PROVIDENCE, R.I. (WPRI) — Democratic Congressman Jim Langevin is calling it quits after 11 terms, announcing Tuesday he has decided to retire rather than seek re-election this fall.
“I’m very honored and privileged to have been able to represent the people of the 2nd District for all these many years,” Langevin told 12 News after announcing his decision in an op-ed on the Providence Journal website. “But I felt that now was just the right time to do something different.”
Langevin said he spent the last several months reflecting on whether he should retire, and took the holidays to make a decision. He said he has no new job lined up and plans to finish out the final year of his current term, saying he wants to focus in particular on recovering from the pandemic.
“There’ll be time as I think about what the next step would be, but it will be something that will keep me hopefully closer to home, not an airplane, and be able to have a better work-life balance,” he said. “I’ve burned the candle at both ends for a long time.”
Langevin joins more than two dozen other House Democrats who have announced plans to retire this year, as experts say the party is at serious risk of losing its majority due to President Biden’s sagging approval ratings and voter frustration over issues like COVID and inflation. But Langevin insisted he thinks Democrats still have a chance to hold the majority despite his decision to step aside.
(Story continues below video.)
Langevin’s surprise announcement instantly scrambles the Rhode Island political landscape, creating the state’s first open congressional seat since 2010, when Democrat Patrick Kennedy retired. Many prominent politicians are likely to consider a bid for the seat.
“It could be a very interesting race,” said 12 News political analyst Joe Fleming.
On the Democratic side, Secretary of State Nellie Gorbea quickly sent a tweet reaffirming her commitment to run for governor amid speculation she could be a candidate for the 2nd District seat. Another prominent name being floated was House Speaker Joe Shekarchi, who lives in Warwick, but he said in a statement, “Today is a day to recognize [Langevin’s] personal achievements and accomplishments, not for future political speculation.”
Fleming noted that there are multiple Democratic mayors and state lawmakers who might be interested in the job, as well. State Sen. Joshua Miller was among those who acknowledged he is considering a campaign.
While Republicans haven’t won a U.S. House race in Rhode Island since the 1990s, the 2nd District is friendlier to the GOP than the 1st District — held by David Cicilline — giving the party hope of being competitive if a strong Republican candidate emerges.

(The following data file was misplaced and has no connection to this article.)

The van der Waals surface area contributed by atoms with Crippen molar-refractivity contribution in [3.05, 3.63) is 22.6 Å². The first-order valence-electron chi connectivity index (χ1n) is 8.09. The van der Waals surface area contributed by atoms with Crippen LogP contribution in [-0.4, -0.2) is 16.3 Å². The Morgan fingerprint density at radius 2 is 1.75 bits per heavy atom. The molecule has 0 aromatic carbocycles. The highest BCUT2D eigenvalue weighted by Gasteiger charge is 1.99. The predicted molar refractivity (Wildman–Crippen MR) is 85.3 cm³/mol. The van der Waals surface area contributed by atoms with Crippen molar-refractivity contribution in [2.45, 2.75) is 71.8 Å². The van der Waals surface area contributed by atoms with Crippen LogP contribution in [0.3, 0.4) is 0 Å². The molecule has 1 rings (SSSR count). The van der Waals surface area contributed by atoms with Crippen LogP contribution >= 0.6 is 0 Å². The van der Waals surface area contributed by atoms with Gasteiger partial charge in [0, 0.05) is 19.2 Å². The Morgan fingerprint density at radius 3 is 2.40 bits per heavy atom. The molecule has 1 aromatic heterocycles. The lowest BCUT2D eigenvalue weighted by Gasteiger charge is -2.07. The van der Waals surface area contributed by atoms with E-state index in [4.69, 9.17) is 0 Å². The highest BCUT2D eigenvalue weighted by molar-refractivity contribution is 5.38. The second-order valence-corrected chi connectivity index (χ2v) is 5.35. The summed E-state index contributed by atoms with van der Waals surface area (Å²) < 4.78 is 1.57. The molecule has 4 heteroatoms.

Former state Rep. Bob Lancia, who lost to Langevin in 2020, was already running again. Other names initially being floated for the GOP nomination include former Cranston Mayor Allan Fung and House Minority Leader Blake Filippi, as well as other state lawmakers.
(Story continues below video.)
Fleming said potential candidates will need to act fast. “The election is only a little more than 10 months away now — you have to raise money fairly quickly and get started, especially if you have a primary,” he said.
Langevin, 57, carved out a reputation over the years as a low-key lawmaker more drawn to issues like cybersecurity than the partisan fireworks of modern politics, though he has usually still been a reliable vote for House Democratic leadership on legislation. In addition to his work on cyber, he said he was particularly proud of his vote for the Affordable Care Act and his efforts around national security.
He also made history as the first quadriplegic to serve in Congress, the result of a firearms accident when he was 16 years old, and has long advocated for people with disabilities.
(Story continues below.)
Langevin represents the 2nd Congressional District, covering the western half of Rhode Island. A year ago many observers expected the state to lose one of its two congressional seats once the new census numbers came out, but a higher-than-expected population count allowed the state to keep both for another decade.
In a statement, Cicilline called Langevin a “true friend and trusted partner in government.”
“The story of Jim Langevin will forever be remembered as one of perseverance and a dedication to public service,” Cicilline said. “It is one that will inspire our colleagues in government today and the future leaders of our state and nation for generations to come.”
Langevin has been in public office for his entire adult life, ever since he was elected to the 1986 Constitutional Convention at the age of 22. He went on to serve in the General Assembly, then won election as secretary of state in 1994. Six years later, he won a four-way Democratic primary to succeed Robert Weygand, who had given up his seat to make an unsuccessful bid for U.S. Senate.
Langevin has won re-election 10 times since then, defeating a series of Republican opponents as well as occasional primary challengers from the left.
Ted Nesi (firstname.lastname@example.org) is a Target 12 investigative reporter and 12 News politics/business editor. He co-hosts Newsmakers and writes Nesi’s Notes on Saturdays. Connect with him on Twitter and Facebook